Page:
Vaucluse (84230) Population: 2,062 Altitude: 117 m
Châteauneuf-du-Pape is a medieval village on the side of a hill, guarded by the ruins of an ancient chateau towering above. From the chateau hill you have an outstanding view in all directions, mostly of vineyards, of course. Off to the east and south, the Rhône winds across the fields, and the afternoon sun turns it silver. Market day Fri.
The village streets are narrow, curving around the hillside or climbing up and down between the houses. The buildings are old, but everything is very thoroughly restored, and this is clearly a tourist town, and its purpose is to sell wine.
The street heading up the hill from the main junction, Rue Joseph Ducos, has some interesting small shops and restaurants, and passes in front of the town hall (mairie) with its round tower. One of the shops is this picturesque little grocery store (épicerie) that does a steady business with the local residents.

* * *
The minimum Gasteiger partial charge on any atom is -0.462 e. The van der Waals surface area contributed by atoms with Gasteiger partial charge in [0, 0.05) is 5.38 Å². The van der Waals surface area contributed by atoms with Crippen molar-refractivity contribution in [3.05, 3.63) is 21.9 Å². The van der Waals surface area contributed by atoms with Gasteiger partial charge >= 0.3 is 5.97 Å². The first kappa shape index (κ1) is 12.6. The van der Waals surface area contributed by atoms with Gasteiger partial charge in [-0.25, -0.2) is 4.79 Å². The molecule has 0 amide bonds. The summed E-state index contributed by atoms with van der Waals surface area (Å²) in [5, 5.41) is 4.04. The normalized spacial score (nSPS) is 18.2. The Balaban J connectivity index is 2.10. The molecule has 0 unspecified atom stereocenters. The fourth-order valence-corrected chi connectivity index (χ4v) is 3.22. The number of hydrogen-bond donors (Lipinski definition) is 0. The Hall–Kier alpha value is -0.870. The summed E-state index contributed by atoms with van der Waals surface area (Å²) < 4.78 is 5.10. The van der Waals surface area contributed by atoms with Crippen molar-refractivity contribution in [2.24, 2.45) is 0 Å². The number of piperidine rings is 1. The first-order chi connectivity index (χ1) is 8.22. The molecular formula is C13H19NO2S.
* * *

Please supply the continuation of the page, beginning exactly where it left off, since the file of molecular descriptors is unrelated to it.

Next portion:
The chateau ruins at the top of the village are accessed by walking up Rue Joseph Ducos past the front of the mairie to the main church at Rue des Papes. Just to the left of the church steps lead up the the wide, stone step-street leading up to the chateau. If you're not up to handling the steps, you can drive to the chateau: go north out of town on the D68 to the first traffic circle (under 1 km), turn left the then left again on the next road south to the parking area of the chateau.
The village was once circled by two concentric walls. The outer wall enclosed the chateau and the entire village, as far as the main road at the bottom of the village (now in front of the Office de Tourisme). The inner wall enclosed the chateau and only the highest part of the village.
A literal translation of Châteauneuf-du-Pape, "the Pope's new house", is actually true. The Popes of Avignon built a summertime château (their summer palace) here to get away from the hustle-bustle of the Palais. Apart from the foundations, only two walls (towers?) remain of the chateau, but they're the ones facing the village, and they're still high and imposing, giving a good feeling of what it was like here centuries ago.